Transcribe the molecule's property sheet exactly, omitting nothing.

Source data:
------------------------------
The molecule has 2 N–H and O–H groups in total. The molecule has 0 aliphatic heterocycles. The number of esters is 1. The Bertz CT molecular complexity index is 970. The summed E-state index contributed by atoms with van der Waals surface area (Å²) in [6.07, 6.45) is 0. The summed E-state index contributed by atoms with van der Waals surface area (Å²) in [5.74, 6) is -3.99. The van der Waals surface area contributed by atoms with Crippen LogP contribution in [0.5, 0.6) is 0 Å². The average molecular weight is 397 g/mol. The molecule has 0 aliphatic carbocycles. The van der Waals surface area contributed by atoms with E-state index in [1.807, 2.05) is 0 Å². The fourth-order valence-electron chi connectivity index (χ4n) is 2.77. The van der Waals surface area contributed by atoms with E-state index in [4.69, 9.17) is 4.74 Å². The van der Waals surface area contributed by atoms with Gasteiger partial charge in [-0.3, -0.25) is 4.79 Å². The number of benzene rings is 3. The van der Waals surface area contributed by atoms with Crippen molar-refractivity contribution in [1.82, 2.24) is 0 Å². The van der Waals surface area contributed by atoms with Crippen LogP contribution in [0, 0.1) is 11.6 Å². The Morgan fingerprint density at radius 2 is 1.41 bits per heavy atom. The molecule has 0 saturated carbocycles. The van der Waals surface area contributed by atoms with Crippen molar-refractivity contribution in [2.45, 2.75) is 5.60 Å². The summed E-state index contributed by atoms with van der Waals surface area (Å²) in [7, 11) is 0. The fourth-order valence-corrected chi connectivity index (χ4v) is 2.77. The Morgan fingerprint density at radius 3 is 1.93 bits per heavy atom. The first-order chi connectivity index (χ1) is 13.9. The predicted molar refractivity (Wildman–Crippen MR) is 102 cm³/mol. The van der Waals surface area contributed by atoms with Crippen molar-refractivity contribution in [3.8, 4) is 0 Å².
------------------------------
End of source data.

The molecule has 2 N–H and O–H groups in total. The molecule has 0 aliphatic heterocycles. The number of esters is 1. The Bertz CT molecular complexity index is 970. The summed E-state index contributed by atoms with van der Waals surface area (Å²) in [6.07, 6.45) is 0. The summed E-state index contributed by atoms with van der Waals surface area (Å²) in [5.74, 6) is -3.99. The van der Waals surface area contributed by atoms with Crippen LogP contribution in [0.5, 0.6) is 0 Å². The average molecular weight is 397 g/mol. The molecule has 0 aliphatic carbocycles. The van der Waals surface area contributed by atoms with E-state index in [1.807, 2.05) is 0 Å². The fourth-order valence-electron chi connectivity index (χ4n) is 2.77. The van der Waals surface area contributed by atoms with E-state index in [4.69, 9.17) is 4.74 Å². The van der Waals surface area contributed by atoms with Gasteiger partial charge in [-0.3, -0.25) is 4.79 Å². The number of benzene rings is 3. The van der Waals surface area contributed by atoms with Crippen molar-refractivity contribution in [1.82, 2.24) is 0 Å². The van der Waals surface area contributed by atoms with Crippen LogP contribution in [0, 0.1) is 11.6 Å². The Morgan fingerprint density at radius 2 is 1.41 bits per heavy atom. The molecule has 0 saturated carbocycles. The van der Waals surface area contributed by atoms with Crippen molar-refractivity contribution in [2.45, 2.75) is 5.60 Å². The summed E-state index contributed by atoms with van der Waals surface area (Å²) in [7, 11) is 0. The fourth-order valence-corrected chi connectivity index (χ4v) is 2.77. The Morgan fingerprint density at radius 3 is 1.93 bits per heavy atom. The first-order chi connectivity index (χ1) is 13.9. The predicted molar refractivity (Wildman–Crippen MR) is 102 cm³/mol. The van der Waals surface area contributed by atoms with Crippen molar-refractivity contribution in [3.8, 4) is 0 Å².